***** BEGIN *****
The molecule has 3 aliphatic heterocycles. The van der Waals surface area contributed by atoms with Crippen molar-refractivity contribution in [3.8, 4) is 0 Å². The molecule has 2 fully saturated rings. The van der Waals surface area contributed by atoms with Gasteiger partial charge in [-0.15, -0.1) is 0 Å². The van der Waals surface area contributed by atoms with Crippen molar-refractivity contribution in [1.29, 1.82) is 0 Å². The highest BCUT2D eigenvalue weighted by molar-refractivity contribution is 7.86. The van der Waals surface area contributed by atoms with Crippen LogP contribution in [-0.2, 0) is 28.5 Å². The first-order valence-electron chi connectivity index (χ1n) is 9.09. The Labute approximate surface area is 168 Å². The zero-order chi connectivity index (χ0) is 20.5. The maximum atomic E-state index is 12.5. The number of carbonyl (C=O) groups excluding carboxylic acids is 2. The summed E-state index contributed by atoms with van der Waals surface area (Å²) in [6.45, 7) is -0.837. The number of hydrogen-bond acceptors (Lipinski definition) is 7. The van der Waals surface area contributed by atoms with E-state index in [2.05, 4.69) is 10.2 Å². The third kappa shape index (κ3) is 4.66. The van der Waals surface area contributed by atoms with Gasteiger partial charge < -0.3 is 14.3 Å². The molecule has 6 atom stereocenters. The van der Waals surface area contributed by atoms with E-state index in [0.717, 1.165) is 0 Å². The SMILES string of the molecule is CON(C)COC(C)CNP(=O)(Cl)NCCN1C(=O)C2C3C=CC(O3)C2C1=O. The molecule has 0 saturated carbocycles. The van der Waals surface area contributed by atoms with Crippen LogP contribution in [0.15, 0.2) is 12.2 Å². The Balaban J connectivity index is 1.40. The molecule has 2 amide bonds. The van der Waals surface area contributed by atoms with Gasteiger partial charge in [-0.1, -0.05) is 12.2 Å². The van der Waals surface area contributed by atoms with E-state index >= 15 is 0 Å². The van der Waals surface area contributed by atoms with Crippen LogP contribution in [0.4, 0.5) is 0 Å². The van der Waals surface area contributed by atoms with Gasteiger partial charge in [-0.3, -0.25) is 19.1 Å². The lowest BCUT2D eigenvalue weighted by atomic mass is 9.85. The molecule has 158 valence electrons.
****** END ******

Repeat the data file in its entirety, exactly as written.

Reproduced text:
The molecule has 3 aliphatic heterocycles. The van der Waals surface area contributed by atoms with Crippen molar-refractivity contribution in [3.8, 4) is 0 Å². The molecule has 2 fully saturated rings. The van der Waals surface area contributed by atoms with Gasteiger partial charge in [-0.15, -0.1) is 0 Å². The van der Waals surface area contributed by atoms with Crippen molar-refractivity contribution in [1.29, 1.82) is 0 Å². The highest BCUT2D eigenvalue weighted by molar-refractivity contribution is 7.86. The van der Waals surface area contributed by atoms with Crippen LogP contribution in [-0.2, 0) is 28.5 Å². The first-order valence-electron chi connectivity index (χ1n) is 9.09. The Labute approximate surface area is 168 Å². The zero-order chi connectivity index (χ0) is 20.5. The maximum atomic E-state index is 12.5. The number of carbonyl (C=O) groups excluding carboxylic acids is 2. The summed E-state index contributed by atoms with van der Waals surface area (Å²) in [6.45, 7) is -0.837. The number of hydrogen-bond acceptors (Lipinski definition) is 7. The van der Waals surface area contributed by atoms with E-state index in [2.05, 4.69) is 10.2 Å². The third kappa shape index (κ3) is 4.66. The van der Waals surface area contributed by atoms with Gasteiger partial charge < -0.3 is 14.3 Å². The molecule has 6 atom stereocenters. The van der Waals surface area contributed by atoms with E-state index in [0.717, 1.165) is 0 Å². The SMILES string of the molecule is CON(C)COC(C)CNP(=O)(Cl)NCCN1C(=O)C2C3C=CC(O3)C2C1=O. The molecule has 0 saturated carbocycles. The van der Waals surface area contributed by atoms with Crippen LogP contribution in [0.15, 0.2) is 12.2 Å². The Balaban J connectivity index is 1.40. The molecule has 2 amide bonds. The van der Waals surface area contributed by atoms with Gasteiger partial charge in [-0.1, -0.05) is 12.2 Å². The van der Waals surface area contributed by atoms with E-state index >= 15 is 0 Å². The van der Waals surface area contributed by atoms with Crippen LogP contribution in [0.4, 0.5) is 0 Å². The van der Waals surface area contributed by atoms with Gasteiger partial charge in [-0.3, -0.25) is 19.1 Å². The lowest BCUT2D eigenvalue weighted by atomic mass is 9.85. The molecule has 158 valence electrons.